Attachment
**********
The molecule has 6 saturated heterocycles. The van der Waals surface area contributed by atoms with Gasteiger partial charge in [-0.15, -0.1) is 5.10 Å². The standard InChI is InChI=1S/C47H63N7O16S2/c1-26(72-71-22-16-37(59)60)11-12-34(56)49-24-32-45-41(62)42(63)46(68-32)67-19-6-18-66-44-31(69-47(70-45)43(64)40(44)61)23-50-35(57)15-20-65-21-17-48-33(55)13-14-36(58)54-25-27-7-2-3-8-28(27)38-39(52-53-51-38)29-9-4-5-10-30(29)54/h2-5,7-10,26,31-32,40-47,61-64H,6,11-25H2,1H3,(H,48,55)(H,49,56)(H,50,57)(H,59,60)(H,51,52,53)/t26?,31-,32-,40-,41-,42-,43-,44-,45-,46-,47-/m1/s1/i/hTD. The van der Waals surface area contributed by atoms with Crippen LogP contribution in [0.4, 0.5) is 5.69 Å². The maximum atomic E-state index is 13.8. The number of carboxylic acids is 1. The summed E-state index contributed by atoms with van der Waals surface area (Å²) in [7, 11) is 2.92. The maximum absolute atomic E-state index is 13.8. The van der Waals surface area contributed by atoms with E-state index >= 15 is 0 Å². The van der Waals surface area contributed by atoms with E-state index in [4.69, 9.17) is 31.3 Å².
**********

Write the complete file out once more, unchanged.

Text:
The molecule has 6 saturated heterocycles. The van der Waals surface area contributed by atoms with Gasteiger partial charge in [-0.15, -0.1) is 5.10 Å². The standard InChI is InChI=1S/C47H63N7O16S2/c1-26(72-71-22-16-37(59)60)11-12-34(56)49-24-32-45-41(62)42(63)46(68-32)67-19-6-18-66-44-31(69-47(70-45)43(64)40(44)61)23-50-35(57)15-20-65-21-17-48-33(55)13-14-36(58)54-25-27-7-2-3-8-28(27)38-39(52-53-51-38)29-9-4-5-10-30(29)54/h2-5,7-10,26,31-32,40-47,61-64H,6,11-25H2,1H3,(H,48,55)(H,49,56)(H,50,57)(H,59,60)(H,51,52,53)/t26?,31-,32-,40-,41-,42-,43-,44-,45-,46-,47-/m1/s1/i/hTD. The van der Waals surface area contributed by atoms with Crippen LogP contribution in [0.4, 0.5) is 5.69 Å². The maximum atomic E-state index is 13.8. The number of carboxylic acids is 1. The summed E-state index contributed by atoms with van der Waals surface area (Å²) in [7, 11) is 2.92. The maximum absolute atomic E-state index is 13.8. The van der Waals surface area contributed by atoms with E-state index >= 15 is 0 Å². The van der Waals surface area contributed by atoms with E-state index in [4.69, 9.17) is 31.3 Å².